Any of the four processing station positions 31-34 may receive conventional semiconductor process reactors for photoresist removal, cleaning, plasma etching, sputtering, vapor deposition, and/or the deposition on uniform silicon nitride films on large sized wafers. For example, a wafer 18 is placed in a deposition zone and a process gas comprising a silicon containing gas and a nitrogen containing gas is introduced into the deposition zone through an inlet gas conduit. The wafer 18 is heated to a temperature Td that is sufficiently high to cause the process gas to deposit silicon nitride on the wafer 18, with the resultant formation of process gas byproducts. The process gas byproducts are exhausted through an exhaust gas conduit.
As further example, any of the four processing station positions 31-34 may receive a conventional semiconductor process reactor for physical vapor deposition (PVD), or sputtering. Such stations may be used to deposit a metallic layer on the surface of the silicon wafer 18. PVD is frequently used to deposit metallic layers of Ti for contacts and metallic layers of A1 for interconnects. PVD can also be used to deposit TiN as a barrier layer on silicon wafers. In a PVD process, inert gas particles are first ionized in an electric field to produce a gas plasma. The ionized particles are then directed toward a source or target where the energy of these gas particles physically dislodges, or sputters off, atoms of the metallic source material. Many materials can be deposited using not only RF but also DC power sources. In a typical PVD process chamber, major components include a vacuum-tight stainless steel chamber with a helium leak detector, a pumping capacity that is capable of reducing the chamber pressure to about 10-6 torr or below, pressure gauges, a sputter source or target, a power supply, and a wafer holder. The sputter source and the wafer holder in the module bottom 35-38 are normally positioned facing each other. The target is, for example, an A1 or Ti disc used as the sputter source for the process. Target sizes of thirteen-inches (330 mm) are normally used for processing eight-inch (200 mm) wafers. The target is bonded to a backing plate and has a life expectancy that depends on the power consumption of the process and the target material used.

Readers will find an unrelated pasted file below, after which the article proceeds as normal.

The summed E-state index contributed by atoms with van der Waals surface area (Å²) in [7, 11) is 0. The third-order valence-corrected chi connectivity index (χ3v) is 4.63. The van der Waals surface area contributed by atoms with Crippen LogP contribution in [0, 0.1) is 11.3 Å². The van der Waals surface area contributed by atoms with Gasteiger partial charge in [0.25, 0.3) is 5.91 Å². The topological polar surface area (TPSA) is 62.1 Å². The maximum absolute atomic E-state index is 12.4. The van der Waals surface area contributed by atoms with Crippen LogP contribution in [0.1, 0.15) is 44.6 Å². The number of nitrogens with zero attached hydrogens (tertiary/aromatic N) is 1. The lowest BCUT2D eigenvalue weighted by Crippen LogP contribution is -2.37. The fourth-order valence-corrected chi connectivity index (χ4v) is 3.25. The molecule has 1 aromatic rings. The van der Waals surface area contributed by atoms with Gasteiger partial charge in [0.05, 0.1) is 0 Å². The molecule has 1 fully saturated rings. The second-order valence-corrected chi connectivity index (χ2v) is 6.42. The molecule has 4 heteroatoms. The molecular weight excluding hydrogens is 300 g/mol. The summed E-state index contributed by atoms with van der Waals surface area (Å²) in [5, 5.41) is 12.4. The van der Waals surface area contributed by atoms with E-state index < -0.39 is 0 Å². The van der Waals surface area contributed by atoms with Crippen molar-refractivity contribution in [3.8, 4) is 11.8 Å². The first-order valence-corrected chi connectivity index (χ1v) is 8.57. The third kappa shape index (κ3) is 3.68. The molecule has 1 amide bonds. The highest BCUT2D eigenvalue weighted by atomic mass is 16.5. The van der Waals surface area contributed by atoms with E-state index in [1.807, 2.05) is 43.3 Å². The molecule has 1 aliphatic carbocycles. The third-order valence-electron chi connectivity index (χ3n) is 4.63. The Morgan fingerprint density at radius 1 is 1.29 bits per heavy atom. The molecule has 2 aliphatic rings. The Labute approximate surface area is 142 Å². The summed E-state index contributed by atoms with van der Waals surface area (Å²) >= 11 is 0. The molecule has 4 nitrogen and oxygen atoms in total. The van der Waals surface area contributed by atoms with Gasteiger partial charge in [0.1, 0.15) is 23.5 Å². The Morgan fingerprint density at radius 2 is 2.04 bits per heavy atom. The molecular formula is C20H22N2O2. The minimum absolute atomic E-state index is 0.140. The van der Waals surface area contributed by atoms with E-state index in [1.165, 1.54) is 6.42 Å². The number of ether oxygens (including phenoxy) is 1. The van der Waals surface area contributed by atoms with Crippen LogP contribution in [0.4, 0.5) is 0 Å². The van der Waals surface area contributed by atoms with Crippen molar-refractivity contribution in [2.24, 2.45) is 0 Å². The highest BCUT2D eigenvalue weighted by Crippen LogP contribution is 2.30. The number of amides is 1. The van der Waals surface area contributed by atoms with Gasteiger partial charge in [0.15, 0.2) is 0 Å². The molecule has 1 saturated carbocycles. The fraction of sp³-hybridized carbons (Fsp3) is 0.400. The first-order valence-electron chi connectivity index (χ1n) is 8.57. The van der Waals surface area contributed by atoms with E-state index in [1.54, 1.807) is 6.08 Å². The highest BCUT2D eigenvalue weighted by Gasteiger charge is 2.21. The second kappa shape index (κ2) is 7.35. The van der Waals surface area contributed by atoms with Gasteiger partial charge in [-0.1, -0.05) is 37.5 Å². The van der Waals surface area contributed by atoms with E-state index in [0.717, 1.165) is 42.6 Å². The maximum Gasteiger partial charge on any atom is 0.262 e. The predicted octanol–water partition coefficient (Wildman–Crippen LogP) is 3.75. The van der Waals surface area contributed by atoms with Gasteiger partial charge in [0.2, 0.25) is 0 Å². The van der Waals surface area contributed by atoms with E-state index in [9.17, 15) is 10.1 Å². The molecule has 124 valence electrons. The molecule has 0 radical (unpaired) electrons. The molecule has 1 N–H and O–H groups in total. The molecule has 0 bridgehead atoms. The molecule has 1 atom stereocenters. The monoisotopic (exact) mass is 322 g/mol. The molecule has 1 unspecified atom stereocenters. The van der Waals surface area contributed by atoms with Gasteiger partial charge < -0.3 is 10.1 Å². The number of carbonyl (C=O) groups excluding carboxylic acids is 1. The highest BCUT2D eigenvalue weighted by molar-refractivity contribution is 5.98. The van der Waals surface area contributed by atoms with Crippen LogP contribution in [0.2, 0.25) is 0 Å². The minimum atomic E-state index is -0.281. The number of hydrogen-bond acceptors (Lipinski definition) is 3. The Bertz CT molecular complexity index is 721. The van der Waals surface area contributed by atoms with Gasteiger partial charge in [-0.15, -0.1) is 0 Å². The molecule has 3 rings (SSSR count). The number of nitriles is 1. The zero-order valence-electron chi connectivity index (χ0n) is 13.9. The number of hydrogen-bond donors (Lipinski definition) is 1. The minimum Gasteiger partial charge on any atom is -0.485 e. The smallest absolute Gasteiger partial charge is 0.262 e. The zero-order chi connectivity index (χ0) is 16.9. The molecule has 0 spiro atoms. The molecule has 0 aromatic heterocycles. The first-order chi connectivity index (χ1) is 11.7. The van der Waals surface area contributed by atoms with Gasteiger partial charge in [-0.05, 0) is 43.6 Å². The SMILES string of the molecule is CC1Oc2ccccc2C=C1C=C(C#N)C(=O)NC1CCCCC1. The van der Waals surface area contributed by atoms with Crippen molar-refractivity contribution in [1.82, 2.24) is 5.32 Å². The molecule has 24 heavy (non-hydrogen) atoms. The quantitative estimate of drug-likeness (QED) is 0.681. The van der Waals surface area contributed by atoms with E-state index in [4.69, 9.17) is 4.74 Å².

A typical single-wafer cold-wall CVD chamber is radiantly heated to enable precise temperature control in the range of 500° to 1,000° C. The wafer is mounted on a susceptor, which is a silicon carbide coated graphite disc, to receive uniform deposition of materials on the wafer surface. The susceptor may be rotated by a motor during deposition to further improve the uniformity of the coating. This type of thermal reactor for semiconductor processing provides for high-throughput, flexible thermal control, and process uniformity for large wafers at ambient and reduced pressures. Reactant gases enter the CVD chamber and produce films of various electronic materials on the surface of a wafer for various purposes such as for metalization layers, for dielectric layers, for insulation layers, etc. The various electronic materials deposited include epitaxial silicon, polysilicon, silicon nitride, silicon oxide, and refractory metals such as titanium, tungsten and their silicides. In these film deposition processes, most of the material from the reactive gases is deposited on the wafer surface. However, it is inevitable that a small amount of the material is deposited on heated surfaces inside the chamber other than that of the wafer. This also occurs in a cold-wall CVD system in which the chamber wall is kept cool by the circulation of cooling air outside the chamber to avoid deposition of materials on the wall.
The carousel 30 does not make complete rotations, it is limited, for example, to ±45° rotation back and forth from the position shown in FIG. 1B. Therefore, only a single arm will come into contact with any two adjacent processing stations 31-34. Such back and forth rotation, like an oscillating agitator in a washing machine, helps to reduce the amount of contamination that can exchange between the processing stations while moving a queue of wafers through the system.